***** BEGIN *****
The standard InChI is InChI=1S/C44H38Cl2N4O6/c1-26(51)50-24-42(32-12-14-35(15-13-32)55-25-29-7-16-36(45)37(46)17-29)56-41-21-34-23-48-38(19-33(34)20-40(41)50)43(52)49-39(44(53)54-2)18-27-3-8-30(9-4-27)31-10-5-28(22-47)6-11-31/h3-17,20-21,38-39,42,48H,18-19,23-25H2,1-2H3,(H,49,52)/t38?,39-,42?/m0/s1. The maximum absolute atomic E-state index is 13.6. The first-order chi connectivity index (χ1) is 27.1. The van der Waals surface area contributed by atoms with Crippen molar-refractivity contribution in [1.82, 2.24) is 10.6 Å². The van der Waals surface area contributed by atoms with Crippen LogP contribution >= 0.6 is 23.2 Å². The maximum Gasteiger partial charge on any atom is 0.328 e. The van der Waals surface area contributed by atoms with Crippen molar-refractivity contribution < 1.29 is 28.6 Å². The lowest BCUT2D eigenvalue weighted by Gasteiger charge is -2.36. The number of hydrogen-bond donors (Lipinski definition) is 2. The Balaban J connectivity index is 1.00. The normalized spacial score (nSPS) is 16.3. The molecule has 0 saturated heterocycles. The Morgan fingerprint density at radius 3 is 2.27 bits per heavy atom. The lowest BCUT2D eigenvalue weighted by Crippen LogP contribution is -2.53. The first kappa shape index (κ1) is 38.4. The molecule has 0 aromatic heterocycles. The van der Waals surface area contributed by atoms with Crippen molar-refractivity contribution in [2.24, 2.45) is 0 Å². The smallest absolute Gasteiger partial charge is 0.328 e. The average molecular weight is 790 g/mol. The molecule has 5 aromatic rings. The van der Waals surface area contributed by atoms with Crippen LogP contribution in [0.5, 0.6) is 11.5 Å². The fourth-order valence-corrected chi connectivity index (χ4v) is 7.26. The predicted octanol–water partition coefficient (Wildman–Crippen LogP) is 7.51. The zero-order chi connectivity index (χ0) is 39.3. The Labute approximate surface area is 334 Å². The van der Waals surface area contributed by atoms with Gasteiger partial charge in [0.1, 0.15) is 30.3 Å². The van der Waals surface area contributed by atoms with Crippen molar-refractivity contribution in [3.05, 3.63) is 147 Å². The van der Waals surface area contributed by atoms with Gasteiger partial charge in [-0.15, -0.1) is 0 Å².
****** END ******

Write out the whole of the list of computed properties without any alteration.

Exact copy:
The standard InChI is InChI=1S/C44H38Cl2N4O6/c1-26(51)50-24-42(32-12-14-35(15-13-32)55-25-29-7-16-36(45)37(46)17-29)56-41-21-34-23-48-38(19-33(34)20-40(41)50)43(52)49-39(44(53)54-2)18-27-3-8-30(9-4-27)31-10-5-28(22-47)6-11-31/h3-17,20-21,38-39,42,48H,18-19,23-25H2,1-2H3,(H,49,52)/t38?,39-,42?/m0/s1. The maximum absolute atomic E-state index is 13.6. The first-order chi connectivity index (χ1) is 27.1. The van der Waals surface area contributed by atoms with Crippen molar-refractivity contribution in [1.82, 2.24) is 10.6 Å². The van der Waals surface area contributed by atoms with Crippen LogP contribution >= 0.6 is 23.2 Å². The maximum Gasteiger partial charge on any atom is 0.328 e. The van der Waals surface area contributed by atoms with Crippen molar-refractivity contribution < 1.29 is 28.6 Å². The lowest BCUT2D eigenvalue weighted by Gasteiger charge is -2.36. The number of hydrogen-bond donors (Lipinski definition) is 2. The Balaban J connectivity index is 1.00. The normalized spacial score (nSPS) is 16.3. The molecule has 0 saturated heterocycles. The Morgan fingerprint density at radius 3 is 2.27 bits per heavy atom. The lowest BCUT2D eigenvalue weighted by Crippen LogP contribution is -2.53. The first kappa shape index (κ1) is 38.4. The molecule has 0 aromatic heterocycles. The van der Waals surface area contributed by atoms with Crippen molar-refractivity contribution in [2.24, 2.45) is 0 Å². The smallest absolute Gasteiger partial charge is 0.328 e. The average molecular weight is 790 g/mol. The molecule has 5 aromatic rings. The van der Waals surface area contributed by atoms with Crippen LogP contribution in [0.5, 0.6) is 11.5 Å². The fourth-order valence-corrected chi connectivity index (χ4v) is 7.26. The predicted octanol–water partition coefficient (Wildman–Crippen LogP) is 7.51. The zero-order chi connectivity index (χ0) is 39.3. The Labute approximate surface area is 334 Å². The van der Waals surface area contributed by atoms with Gasteiger partial charge in [0.1, 0.15) is 30.3 Å². The van der Waals surface area contributed by atoms with Crippen molar-refractivity contribution in [3.05, 3.63) is 147 Å². The van der Waals surface area contributed by atoms with Gasteiger partial charge in [-0.15, -0.1) is 0 Å².